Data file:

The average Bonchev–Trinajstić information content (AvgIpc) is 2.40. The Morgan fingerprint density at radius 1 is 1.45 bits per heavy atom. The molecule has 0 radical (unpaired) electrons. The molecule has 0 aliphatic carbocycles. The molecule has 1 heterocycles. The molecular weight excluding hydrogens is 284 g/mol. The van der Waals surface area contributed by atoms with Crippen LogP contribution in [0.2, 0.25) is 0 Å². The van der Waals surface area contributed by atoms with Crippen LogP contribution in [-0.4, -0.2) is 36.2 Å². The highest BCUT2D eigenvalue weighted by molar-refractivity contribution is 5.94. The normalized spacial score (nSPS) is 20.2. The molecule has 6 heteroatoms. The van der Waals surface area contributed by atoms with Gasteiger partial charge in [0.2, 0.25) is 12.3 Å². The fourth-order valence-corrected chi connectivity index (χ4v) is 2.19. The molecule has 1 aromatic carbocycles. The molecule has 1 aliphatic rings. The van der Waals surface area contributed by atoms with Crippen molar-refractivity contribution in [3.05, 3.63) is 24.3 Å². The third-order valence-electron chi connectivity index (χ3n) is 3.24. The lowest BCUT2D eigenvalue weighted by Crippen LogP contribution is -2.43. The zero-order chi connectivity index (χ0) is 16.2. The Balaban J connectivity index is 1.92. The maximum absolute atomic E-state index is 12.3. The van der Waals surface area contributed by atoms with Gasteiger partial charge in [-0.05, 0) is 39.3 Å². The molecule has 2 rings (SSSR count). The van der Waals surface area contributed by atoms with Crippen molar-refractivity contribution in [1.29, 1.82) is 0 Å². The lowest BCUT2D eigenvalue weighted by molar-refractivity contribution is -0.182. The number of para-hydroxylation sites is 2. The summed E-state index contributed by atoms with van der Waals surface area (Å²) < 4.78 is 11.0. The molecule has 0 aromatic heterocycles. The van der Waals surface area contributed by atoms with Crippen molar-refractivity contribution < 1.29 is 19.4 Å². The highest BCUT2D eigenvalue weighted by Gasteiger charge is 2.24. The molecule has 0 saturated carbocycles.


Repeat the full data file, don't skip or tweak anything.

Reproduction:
The average Bonchev–Trinajstić information content (AvgIpc) is 2.40. The Morgan fingerprint density at radius 1 is 1.45 bits per heavy atom. The molecule has 0 radical (unpaired) electrons. The molecule has 0 aliphatic carbocycles. The molecule has 1 heterocycles. The molecular weight excluding hydrogens is 284 g/mol. The van der Waals surface area contributed by atoms with Crippen LogP contribution in [0.2, 0.25) is 0 Å². The van der Waals surface area contributed by atoms with Crippen LogP contribution in [-0.4, -0.2) is 36.2 Å². The highest BCUT2D eigenvalue weighted by molar-refractivity contribution is 5.94. The normalized spacial score (nSPS) is 20.2. The molecule has 6 heteroatoms. The van der Waals surface area contributed by atoms with Gasteiger partial charge in [0.2, 0.25) is 12.3 Å². The fourth-order valence-corrected chi connectivity index (χ4v) is 2.19. The molecule has 1 aromatic carbocycles. The molecule has 1 aliphatic rings. The van der Waals surface area contributed by atoms with Crippen molar-refractivity contribution in [3.05, 3.63) is 24.3 Å². The third-order valence-electron chi connectivity index (χ3n) is 3.24. The lowest BCUT2D eigenvalue weighted by Crippen LogP contribution is -2.43. The zero-order chi connectivity index (χ0) is 16.2. The Balaban J connectivity index is 1.92. The maximum absolute atomic E-state index is 12.3. The van der Waals surface area contributed by atoms with Gasteiger partial charge in [-0.05, 0) is 39.3 Å². The molecule has 2 rings (SSSR count). The van der Waals surface area contributed by atoms with Crippen molar-refractivity contribution in [1.29, 1.82) is 0 Å². The lowest BCUT2D eigenvalue weighted by molar-refractivity contribution is -0.182. The number of para-hydroxylation sites is 2. The summed E-state index contributed by atoms with van der Waals surface area (Å²) < 4.78 is 11.0. The molecule has 0 aromatic heterocycles. The van der Waals surface area contributed by atoms with Crippen molar-refractivity contribution < 1.29 is 19.4 Å². The highest BCUT2D eigenvalue weighted by Gasteiger charge is 2.24. The molecule has 0 saturated carbocycles.